With the COVID-19 outbreak and the nationwide lockdown leading to a surge in the prices of pulses in India, Reserve Bank of India (RBI) Governor Shaktikanta Das on Friday flagged the need for a review of the import duties levied on these products.
Some experts feel the duties would have to be brought down to at least 15 per cent from duties as high as 50 per cent at present, in order to ensure sufficient supply and stabilise these prices.
“The supply shock to food prices in April may show persistence over the next few months, depending upon the state of the lockdown and the time taken to restore the supply chains after relaxation of the lockdown. Among the pressure points, the elevated level of pulses inflation is worrisome and warrants timely and swift supply side interventions, including a re-appraisal of the import duties,” said Das during Friday’s announcement, where the central bank cut interest rates and extended the moratorium on term loans and working capitals by another three months.
Food inflation — which had eased in February and March — had “suddenly reversed” and surged 8.6 per cent in April “as supply disruptions took their toll immune to the ongoing demand compression”, said Das, citing “incomplete” inflation data by the National Statistics Organisation (NSO).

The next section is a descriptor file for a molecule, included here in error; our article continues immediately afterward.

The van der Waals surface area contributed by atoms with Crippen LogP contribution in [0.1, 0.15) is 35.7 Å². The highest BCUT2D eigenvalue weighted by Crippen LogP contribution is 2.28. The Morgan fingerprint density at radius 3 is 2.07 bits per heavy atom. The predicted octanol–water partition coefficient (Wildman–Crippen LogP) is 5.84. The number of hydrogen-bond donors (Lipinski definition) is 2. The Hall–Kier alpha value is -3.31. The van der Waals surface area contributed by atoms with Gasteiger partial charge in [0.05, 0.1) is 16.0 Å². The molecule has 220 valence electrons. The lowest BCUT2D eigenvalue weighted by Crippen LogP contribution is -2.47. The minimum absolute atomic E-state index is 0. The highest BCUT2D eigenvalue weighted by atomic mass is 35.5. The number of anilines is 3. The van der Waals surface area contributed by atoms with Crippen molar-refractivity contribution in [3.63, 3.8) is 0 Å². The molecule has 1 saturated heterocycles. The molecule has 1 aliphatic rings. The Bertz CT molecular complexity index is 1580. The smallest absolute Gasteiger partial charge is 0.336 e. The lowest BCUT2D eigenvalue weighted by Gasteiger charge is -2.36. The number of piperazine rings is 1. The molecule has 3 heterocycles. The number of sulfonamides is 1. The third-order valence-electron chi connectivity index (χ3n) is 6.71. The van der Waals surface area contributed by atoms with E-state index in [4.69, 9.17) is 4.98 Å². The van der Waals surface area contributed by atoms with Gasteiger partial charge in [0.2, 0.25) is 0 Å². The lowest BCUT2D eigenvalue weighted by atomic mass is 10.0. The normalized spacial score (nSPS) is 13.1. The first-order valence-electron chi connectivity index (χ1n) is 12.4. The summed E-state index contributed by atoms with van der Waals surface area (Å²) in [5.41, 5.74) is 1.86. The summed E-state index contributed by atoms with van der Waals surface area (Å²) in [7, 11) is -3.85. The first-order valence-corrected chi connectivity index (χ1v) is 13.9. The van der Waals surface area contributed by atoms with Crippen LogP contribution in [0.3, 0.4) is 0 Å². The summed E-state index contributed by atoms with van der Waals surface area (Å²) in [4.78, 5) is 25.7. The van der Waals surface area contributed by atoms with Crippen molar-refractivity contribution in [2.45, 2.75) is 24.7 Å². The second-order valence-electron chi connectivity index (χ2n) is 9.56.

“Prices of vegetables, pulses, oilseeds, milk and cereals emerged as pressure points,” he said, adding that the inflation outlook is “highly uncertain”.
India produced 23.40 million tonnes of pulses in the 2018-19 crop year, 25.42 million tonnes in 2017-18, and 23.13 million tonnes in 2016-17, according to government data.
Prior to this, production of pulses in the country remained below 20 million tonnes (between 2005-06 and 2015-16).
Meanwhile, imports of most pulses dropped between 2016-17 and 2018-19, according to data from the Ministry of Commerce and Industry.
“Normally, for all these years, we were continuously short of pulses. But, in 2016-17, we had around six million tonnes jump in production. This used to be on average the amount in pulses that we would import every year,” said Dr Ashok Gulati, Infosys chair professor for agriculture at ICRIER. This led to a raise in import duties to as much as 50 per cent from around five per cent earlier, he said.
“Now, we have run out of all those stocks and there is domestic pressure and excessive demand, perhaps because of the lockdown … the only way to cool down the pressure is to augment supply by reducing the duty to around 15 per cent,” Gulati said.
The nationwide lockdown has also halted activities in pulse mills, leading to the shortfall and sharp spike in price currently being experienced, according to Trade Promotion Council of India (TPCI) chairman Mohit Singla. “Approximately 3 million tonnes of imported pulses would be needed to meet the shortfall in the current fiscal year, as domestic consumption of pulses is at 25 million tonnes,” he said.
“A production target of 26.30 million tonnes for pulses was set by the Union Government for the year 2019-20. The actual production would be reduced by 10 per cent because of unseasonal rain and a subsequent reduction in the area of land being cultivated for pulses,” Singla said.
“Thus, the government may think to further revise the import quota or can also think to reduce import tariff as suggested by RBI to release the inflationary pressure,” he added.
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